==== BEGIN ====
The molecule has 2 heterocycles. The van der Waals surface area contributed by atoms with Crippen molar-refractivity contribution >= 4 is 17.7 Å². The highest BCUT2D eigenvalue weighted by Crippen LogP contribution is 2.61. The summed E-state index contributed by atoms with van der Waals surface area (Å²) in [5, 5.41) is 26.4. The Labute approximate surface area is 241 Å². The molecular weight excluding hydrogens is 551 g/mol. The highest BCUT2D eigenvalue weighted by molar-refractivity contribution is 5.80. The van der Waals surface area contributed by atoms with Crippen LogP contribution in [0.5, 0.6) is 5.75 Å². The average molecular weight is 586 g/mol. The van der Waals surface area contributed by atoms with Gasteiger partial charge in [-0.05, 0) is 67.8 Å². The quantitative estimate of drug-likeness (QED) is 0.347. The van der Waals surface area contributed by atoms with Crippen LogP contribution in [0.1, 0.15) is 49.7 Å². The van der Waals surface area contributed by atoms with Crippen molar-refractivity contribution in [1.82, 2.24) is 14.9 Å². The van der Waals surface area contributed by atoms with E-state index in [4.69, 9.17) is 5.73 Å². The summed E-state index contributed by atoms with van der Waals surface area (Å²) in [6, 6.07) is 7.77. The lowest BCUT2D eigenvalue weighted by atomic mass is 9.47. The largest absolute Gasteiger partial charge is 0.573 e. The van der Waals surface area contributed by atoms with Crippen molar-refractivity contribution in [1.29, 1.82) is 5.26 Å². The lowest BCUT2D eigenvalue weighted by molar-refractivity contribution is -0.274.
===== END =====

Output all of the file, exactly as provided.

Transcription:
The molecule has 2 heterocycles. The van der Waals surface area contributed by atoms with Crippen molar-refractivity contribution >= 4 is 17.7 Å². The highest BCUT2D eigenvalue weighted by Crippen LogP contribution is 2.61. The summed E-state index contributed by atoms with van der Waals surface area (Å²) in [5, 5.41) is 26.4. The Labute approximate surface area is 241 Å². The molecular weight excluding hydrogens is 551 g/mol. The highest BCUT2D eigenvalue weighted by molar-refractivity contribution is 5.80. The van der Waals surface area contributed by atoms with Crippen LogP contribution in [0.5, 0.6) is 5.75 Å². The average molecular weight is 586 g/mol. The van der Waals surface area contributed by atoms with Gasteiger partial charge in [-0.05, 0) is 67.8 Å². The quantitative estimate of drug-likeness (QED) is 0.347. The van der Waals surface area contributed by atoms with Crippen LogP contribution in [0.1, 0.15) is 49.7 Å². The van der Waals surface area contributed by atoms with Crippen molar-refractivity contribution in [1.82, 2.24) is 14.9 Å². The van der Waals surface area contributed by atoms with E-state index in [4.69, 9.17) is 5.73 Å². The summed E-state index contributed by atoms with van der Waals surface area (Å²) in [6, 6.07) is 7.77. The lowest BCUT2D eigenvalue weighted by atomic mass is 9.47. The largest absolute Gasteiger partial charge is 0.573 e. The van der Waals surface area contributed by atoms with Crippen molar-refractivity contribution in [1.29, 1.82) is 5.26 Å². The lowest BCUT2D eigenvalue weighted by molar-refractivity contribution is -0.274.